An adaptation of an espionage novel by Robert Ludlum, the author of The Bourne Identity, The Osterman Weekend (1983) seems a strange choice for director Sam Peckinpah, best known for his rugged, violent westerns. The film proved to be the last of Peckinpah, who died a year later, and critics tore it shreds, calling it a confusing mess.
Contrarily, I kind of liked it. To a point. It's what I'd call an interesting failure. I wouldn't rank it among Peckinpah's best, but its themes resonate and fit with the rest of his work, so I can see why the story might have appealed to him. Fans will recognize some his favorite topics, including loyalty, male identity, and the individual caught in a turbulent world he no longer recognizes.
John Tanner (Rutger Hauer), a TV journalist known for his confrontational interviews, is approached by CIA director Maxwell Danforth (Burt Lancaster) and top field agent Lawrence Fassett (John Hurt). They present Tanner with evidence showing his three college friends (Craig T. Nelson, Dennis Hopper, and Chris Sarandon) are part of a Soviet spy ring and a grave threat to the United States.
Danforth and Fassett know the four friends meet up every year for a weekend, and they want to stake out Tanner's house during the get-together to try to convert one of them away from the Soviets. Complicating the matter is the presence of Tanner's wife (Meg Foster) and young son as well as the wives of two of the friends (Helen Shaver and Cassie Yates).
Straw Dogs. Instead of fighting to protect the sanctity of his home from outsiders, Tanner himself agrees, albeit reluctantly, to have that sanctity violated by two different forces: the shadowy CIA and the men he thought were his friends. These are people he should be able to trust for protection.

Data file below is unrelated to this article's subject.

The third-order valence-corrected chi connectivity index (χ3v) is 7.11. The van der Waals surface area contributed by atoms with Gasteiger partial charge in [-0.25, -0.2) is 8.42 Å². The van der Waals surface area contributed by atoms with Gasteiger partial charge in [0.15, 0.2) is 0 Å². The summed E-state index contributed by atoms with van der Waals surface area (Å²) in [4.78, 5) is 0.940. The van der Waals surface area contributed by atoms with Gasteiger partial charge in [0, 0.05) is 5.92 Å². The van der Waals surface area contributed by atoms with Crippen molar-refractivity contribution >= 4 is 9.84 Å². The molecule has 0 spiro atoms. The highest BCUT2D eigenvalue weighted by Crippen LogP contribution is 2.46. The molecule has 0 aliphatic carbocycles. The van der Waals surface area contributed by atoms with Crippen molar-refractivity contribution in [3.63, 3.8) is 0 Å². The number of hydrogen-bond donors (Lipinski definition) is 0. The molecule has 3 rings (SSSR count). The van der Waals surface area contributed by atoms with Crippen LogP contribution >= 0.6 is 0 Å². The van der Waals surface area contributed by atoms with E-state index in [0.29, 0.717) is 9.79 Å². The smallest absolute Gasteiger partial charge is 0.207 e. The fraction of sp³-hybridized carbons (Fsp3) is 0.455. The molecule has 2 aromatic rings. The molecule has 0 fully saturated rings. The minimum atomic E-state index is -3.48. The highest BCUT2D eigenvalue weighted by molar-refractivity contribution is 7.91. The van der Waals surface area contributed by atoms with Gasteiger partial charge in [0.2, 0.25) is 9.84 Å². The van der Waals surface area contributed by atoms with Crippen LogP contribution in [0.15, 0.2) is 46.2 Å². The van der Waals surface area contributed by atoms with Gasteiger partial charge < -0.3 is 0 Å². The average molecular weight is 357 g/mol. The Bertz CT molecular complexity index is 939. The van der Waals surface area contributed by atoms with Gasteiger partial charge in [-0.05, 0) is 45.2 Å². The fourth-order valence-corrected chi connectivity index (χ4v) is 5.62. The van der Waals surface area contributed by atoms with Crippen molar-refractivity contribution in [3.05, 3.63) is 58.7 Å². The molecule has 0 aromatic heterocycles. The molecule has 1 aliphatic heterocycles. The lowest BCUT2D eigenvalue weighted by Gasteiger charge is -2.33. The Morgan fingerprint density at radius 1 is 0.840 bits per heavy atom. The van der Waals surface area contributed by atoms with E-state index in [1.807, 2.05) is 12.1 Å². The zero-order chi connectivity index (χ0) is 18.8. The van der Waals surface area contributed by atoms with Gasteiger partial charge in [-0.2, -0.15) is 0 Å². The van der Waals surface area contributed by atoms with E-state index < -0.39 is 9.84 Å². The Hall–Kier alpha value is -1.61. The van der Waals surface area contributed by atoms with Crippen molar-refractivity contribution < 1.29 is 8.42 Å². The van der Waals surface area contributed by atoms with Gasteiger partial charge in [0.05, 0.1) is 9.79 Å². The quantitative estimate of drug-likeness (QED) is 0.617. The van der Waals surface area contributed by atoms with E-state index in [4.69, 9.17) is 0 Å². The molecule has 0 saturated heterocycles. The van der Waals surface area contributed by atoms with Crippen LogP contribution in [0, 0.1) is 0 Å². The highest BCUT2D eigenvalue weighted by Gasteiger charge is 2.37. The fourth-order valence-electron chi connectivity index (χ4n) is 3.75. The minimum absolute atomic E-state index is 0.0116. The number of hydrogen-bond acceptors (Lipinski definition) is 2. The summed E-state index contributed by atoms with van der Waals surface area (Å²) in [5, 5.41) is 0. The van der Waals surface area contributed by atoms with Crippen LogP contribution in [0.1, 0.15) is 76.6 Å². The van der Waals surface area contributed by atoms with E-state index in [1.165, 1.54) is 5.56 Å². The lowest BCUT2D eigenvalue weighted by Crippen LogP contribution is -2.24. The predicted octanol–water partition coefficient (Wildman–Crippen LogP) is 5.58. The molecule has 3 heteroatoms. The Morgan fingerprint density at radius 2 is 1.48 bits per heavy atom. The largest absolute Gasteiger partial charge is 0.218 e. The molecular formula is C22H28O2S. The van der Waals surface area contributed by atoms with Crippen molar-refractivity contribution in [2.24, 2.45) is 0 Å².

The movie is at its most intriguing in the first half as Tanner tries to keep up the appearance of normalcy in the face of earth-shattering revelations. Can he really trust the CIA? Do his friends think he knows something? Will he confide in his wife? The character interaction here is laced with irony, paranoia, suspicion, and uncertainty, and at some point, the situation is going to explode.
Meanwhile, Fassett, the point man on the operation, watches, from a secluded location, everything that is going on through a system of video cameras and listens in to all conversations. He's the most interesting character; his wife is assassinated in the opening scene, and it was his hunt for the killers that uncovered the spy ring, although Danforth tells another agent the CIA let the killing occur. Fassett is a peculiar character, not only observing but manipulating the others unseen, and he relishes that level of power and control. When Tanner asks who's pulling his strings, Fassett mocks him by pretending to be a marionette.
Characters reveal new motivations, raising all sorts of unanswered questions that muddy the narrative and confuse me. Some of the actions taken by the characters appear really baffling. Looking back on the film, I think I can piece everything together, but in the moment, I got lost, and some of the potential dramatic impact was muted as a result.
Maybe Peckinpah wasn't the right director for this material. Maybe someone a little more sleeker, a little more refined, could have balanced all the plot threads better. Still, I'm glad he got to make it. In a way, a lesser Peckinpah movie is more interesting than a good movie by another director.